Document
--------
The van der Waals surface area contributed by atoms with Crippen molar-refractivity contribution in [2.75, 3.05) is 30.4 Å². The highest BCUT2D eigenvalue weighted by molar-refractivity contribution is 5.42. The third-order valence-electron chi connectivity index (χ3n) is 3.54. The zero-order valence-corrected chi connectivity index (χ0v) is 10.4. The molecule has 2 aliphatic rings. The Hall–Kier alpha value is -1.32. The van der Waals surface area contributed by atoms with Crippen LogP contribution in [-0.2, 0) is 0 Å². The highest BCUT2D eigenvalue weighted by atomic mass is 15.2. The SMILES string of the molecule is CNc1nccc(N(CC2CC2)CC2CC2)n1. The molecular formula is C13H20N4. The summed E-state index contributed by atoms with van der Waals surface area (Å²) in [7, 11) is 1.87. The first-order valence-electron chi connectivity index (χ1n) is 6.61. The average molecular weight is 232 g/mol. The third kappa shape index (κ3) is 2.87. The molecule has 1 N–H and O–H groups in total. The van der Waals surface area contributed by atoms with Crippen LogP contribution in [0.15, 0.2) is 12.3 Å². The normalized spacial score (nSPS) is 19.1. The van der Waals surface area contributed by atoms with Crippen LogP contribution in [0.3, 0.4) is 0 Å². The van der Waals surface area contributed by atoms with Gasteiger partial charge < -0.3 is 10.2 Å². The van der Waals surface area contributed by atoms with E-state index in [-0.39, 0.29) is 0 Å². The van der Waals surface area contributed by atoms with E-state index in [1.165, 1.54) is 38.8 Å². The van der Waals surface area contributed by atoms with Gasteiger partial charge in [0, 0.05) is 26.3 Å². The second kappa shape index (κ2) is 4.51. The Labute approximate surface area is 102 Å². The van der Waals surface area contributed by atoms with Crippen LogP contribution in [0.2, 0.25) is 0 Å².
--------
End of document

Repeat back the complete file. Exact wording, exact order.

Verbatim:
The van der Waals surface area contributed by atoms with Crippen molar-refractivity contribution in [2.75, 3.05) is 30.4 Å². The highest BCUT2D eigenvalue weighted by molar-refractivity contribution is 5.42. The third-order valence-electron chi connectivity index (χ3n) is 3.54. The zero-order valence-corrected chi connectivity index (χ0v) is 10.4. The molecule has 2 aliphatic rings. The Hall–Kier alpha value is -1.32. The van der Waals surface area contributed by atoms with Crippen LogP contribution in [-0.2, 0) is 0 Å². The highest BCUT2D eigenvalue weighted by atomic mass is 15.2. The SMILES string of the molecule is CNc1nccc(N(CC2CC2)CC2CC2)n1. The molecular formula is C13H20N4. The summed E-state index contributed by atoms with van der Waals surface area (Å²) in [7, 11) is 1.87. The first-order valence-electron chi connectivity index (χ1n) is 6.61. The average molecular weight is 232 g/mol. The third kappa shape index (κ3) is 2.87. The molecule has 1 N–H and O–H groups in total. The van der Waals surface area contributed by atoms with Crippen LogP contribution in [0.15, 0.2) is 12.3 Å². The normalized spacial score (nSPS) is 19.1. The van der Waals surface area contributed by atoms with Crippen LogP contribution in [0.3, 0.4) is 0 Å². The van der Waals surface area contributed by atoms with Gasteiger partial charge < -0.3 is 10.2 Å². The van der Waals surface area contributed by atoms with E-state index in [-0.39, 0.29) is 0 Å². The van der Waals surface area contributed by atoms with E-state index in [1.165, 1.54) is 38.8 Å². The van der Waals surface area contributed by atoms with Gasteiger partial charge in [0, 0.05) is 26.3 Å². The second kappa shape index (κ2) is 4.51. The Labute approximate surface area is 102 Å². The van der Waals surface area contributed by atoms with Crippen LogP contribution in [0.2, 0.25) is 0 Å².